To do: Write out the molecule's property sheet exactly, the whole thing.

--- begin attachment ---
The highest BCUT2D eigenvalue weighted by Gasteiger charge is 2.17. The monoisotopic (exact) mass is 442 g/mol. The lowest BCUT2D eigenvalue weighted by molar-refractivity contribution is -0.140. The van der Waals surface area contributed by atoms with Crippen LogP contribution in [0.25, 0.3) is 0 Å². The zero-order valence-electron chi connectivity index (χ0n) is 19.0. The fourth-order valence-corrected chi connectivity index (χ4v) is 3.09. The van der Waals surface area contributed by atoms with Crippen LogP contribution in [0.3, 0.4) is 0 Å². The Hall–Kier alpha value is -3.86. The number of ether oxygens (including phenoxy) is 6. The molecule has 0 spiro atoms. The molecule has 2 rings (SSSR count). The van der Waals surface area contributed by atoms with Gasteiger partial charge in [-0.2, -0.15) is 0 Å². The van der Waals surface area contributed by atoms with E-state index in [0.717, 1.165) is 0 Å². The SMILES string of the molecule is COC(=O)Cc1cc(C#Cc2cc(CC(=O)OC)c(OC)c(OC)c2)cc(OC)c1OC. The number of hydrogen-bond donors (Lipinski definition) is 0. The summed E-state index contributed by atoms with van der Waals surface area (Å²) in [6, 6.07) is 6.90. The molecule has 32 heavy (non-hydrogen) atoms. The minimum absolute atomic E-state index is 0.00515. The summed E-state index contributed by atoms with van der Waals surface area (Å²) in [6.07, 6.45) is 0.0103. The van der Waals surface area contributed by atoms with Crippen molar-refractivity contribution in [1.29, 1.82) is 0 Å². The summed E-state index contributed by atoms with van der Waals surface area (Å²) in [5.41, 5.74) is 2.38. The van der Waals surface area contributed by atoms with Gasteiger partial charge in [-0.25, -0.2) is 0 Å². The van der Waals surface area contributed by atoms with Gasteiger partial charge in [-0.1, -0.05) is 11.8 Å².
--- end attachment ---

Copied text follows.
The highest BCUT2D eigenvalue weighted by Gasteiger charge is 2.17. The monoisotopic (exact) mass is 442 g/mol. The lowest BCUT2D eigenvalue weighted by molar-refractivity contribution is -0.140. The van der Waals surface area contributed by atoms with Crippen LogP contribution in [0.25, 0.3) is 0 Å². The zero-order valence-electron chi connectivity index (χ0n) is 19.0. The fourth-order valence-corrected chi connectivity index (χ4v) is 3.09. The van der Waals surface area contributed by atoms with Crippen LogP contribution in [0.3, 0.4) is 0 Å². The Hall–Kier alpha value is -3.86. The number of ether oxygens (including phenoxy) is 6. The molecule has 0 spiro atoms. The molecule has 2 rings (SSSR count). The van der Waals surface area contributed by atoms with Gasteiger partial charge in [-0.2, -0.15) is 0 Å². The van der Waals surface area contributed by atoms with E-state index in [0.717, 1.165) is 0 Å². The SMILES string of the molecule is COC(=O)Cc1cc(C#Cc2cc(CC(=O)OC)c(OC)c(OC)c2)cc(OC)c1OC. The number of hydrogen-bond donors (Lipinski definition) is 0. The summed E-state index contributed by atoms with van der Waals surface area (Å²) in [6, 6.07) is 6.90. The molecule has 32 heavy (non-hydrogen) atoms. The minimum absolute atomic E-state index is 0.00515. The summed E-state index contributed by atoms with van der Waals surface area (Å²) in [6.07, 6.45) is 0.0103. The van der Waals surface area contributed by atoms with Crippen molar-refractivity contribution in [1.29, 1.82) is 0 Å². The summed E-state index contributed by atoms with van der Waals surface area (Å²) in [5.41, 5.74) is 2.38. The van der Waals surface area contributed by atoms with Gasteiger partial charge in [-0.25, -0.2) is 0 Å². The van der Waals surface area contributed by atoms with Gasteiger partial charge in [-0.1, -0.05) is 11.8 Å².